TLC is very excited about the addition of Charles Childress to Colleague Connection -- Attorneys. Charles Childress is a director of the Children's Rights Clinic at the University of Texas School of Law. He is also a contributor and commentator for Sampson and Tindall's Texas Family Code Annotated and for the State Bar Family Law Section report.
Thanks to all of you, Colleague Connection is a great help to many practicing attorneys. We appreciate how valuable sharing ideas and issues can be. Charles Childress' participation (as time permits) will benefit all of us by adding to our collective expertise and experience. Please continue sending your questions and comments. The input so many of you have provided to others has been invaluable.
Click here for a biographical sketch on Charles. Click here to see his resume.
Texas Attorney General Greg Abbott issued an opinion on February 28, 2006, in response to a request by the heads of two committees of the Texas Legislature. The request concerned whether Section 107.004(d) of the Texas Family Code requires an attorney ad litem appointed under Chapter 262 or 263 to meet in person with a child over four years of age before each court hearing or if a telephone interview satisfies that provision. Additionally, the request asked if, under Section 107.004(e) of the Texas Family Code, the court has meaningful discretion to determine if an attorney has shown good cause not to comply with subsection (d) because a meeting was not feasible or in the child's best interest. The Attorney General reviewed the meaning of "meet" and determined that the statute requires a face to face meeting with the child prior to each court hearing. Using the common definition of "feasible," the Attorney General stated that a court has discretion to find that good cause is established if the attorney shows that compliance was impracticable, not capable of being done, or was not in the best interest of the child. Click here to see the full text of the opinion.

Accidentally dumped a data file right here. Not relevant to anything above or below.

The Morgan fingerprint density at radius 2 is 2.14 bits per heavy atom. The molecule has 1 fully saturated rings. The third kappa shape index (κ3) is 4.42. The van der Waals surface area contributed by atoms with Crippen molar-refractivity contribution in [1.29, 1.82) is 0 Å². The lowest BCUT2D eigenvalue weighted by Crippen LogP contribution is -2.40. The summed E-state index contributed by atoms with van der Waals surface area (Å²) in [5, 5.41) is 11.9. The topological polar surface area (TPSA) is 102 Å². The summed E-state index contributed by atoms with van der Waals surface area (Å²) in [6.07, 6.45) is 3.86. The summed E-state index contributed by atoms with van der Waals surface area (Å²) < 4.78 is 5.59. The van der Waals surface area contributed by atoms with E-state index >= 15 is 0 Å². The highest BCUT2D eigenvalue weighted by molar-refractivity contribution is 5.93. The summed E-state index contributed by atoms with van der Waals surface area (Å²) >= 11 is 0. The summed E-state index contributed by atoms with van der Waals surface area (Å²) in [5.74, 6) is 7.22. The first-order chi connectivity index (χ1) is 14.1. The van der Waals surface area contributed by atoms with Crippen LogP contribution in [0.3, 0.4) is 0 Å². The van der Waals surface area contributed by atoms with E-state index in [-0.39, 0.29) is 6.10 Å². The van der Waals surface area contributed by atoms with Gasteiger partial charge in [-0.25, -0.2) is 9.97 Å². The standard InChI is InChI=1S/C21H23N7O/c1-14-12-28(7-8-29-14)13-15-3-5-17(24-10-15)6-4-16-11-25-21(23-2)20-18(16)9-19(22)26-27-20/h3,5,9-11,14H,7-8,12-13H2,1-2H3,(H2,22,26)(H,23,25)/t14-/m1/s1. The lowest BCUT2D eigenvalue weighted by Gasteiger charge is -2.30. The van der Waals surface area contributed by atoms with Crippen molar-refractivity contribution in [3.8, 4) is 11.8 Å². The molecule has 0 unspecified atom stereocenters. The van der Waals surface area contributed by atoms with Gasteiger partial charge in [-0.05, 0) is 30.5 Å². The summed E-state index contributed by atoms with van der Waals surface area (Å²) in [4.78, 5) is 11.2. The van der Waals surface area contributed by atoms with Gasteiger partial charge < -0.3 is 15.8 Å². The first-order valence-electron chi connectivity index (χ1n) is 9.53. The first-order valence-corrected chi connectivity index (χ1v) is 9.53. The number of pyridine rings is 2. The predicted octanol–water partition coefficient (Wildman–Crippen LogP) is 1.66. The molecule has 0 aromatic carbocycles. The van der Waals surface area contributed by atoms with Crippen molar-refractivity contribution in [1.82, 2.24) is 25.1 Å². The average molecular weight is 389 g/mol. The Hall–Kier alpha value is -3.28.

The First Court of Appeals in Houston reversed and remanded a trial court's judgment involving three frozen embryos created during a marriage. In the only contested issue of the divorce, the trial court awarded the wife possession of the embryos despite a written agreement signed by the husband and the wife authorizing disposal of the embryos in the event of divorce. The written agreement was part of the documentation signed at the fertility clinic. The court of appeals held that the trial court abused its discretion and improperly rewrote the parties' agreement. It remanded for an order to discard the embryos. Roman v. Roman , No. 01-04-00541-CV, 2006 Tex. App. -- Houston [1st Dist.] Feb. 9, 2006).
Now you can link directly to the Department of Family and Protective Services ("DFPS") Child Protective Services (CPS) Handbook and the DFPS Licensing and Policy and Procedures Handbook. Once you select either handbook, choose an item in the left column of the page which appears in order to view the selected section of the handbook. A scroll bar will not appear until you make that selection. Click here to link to the CPS and Licensing Handbooks.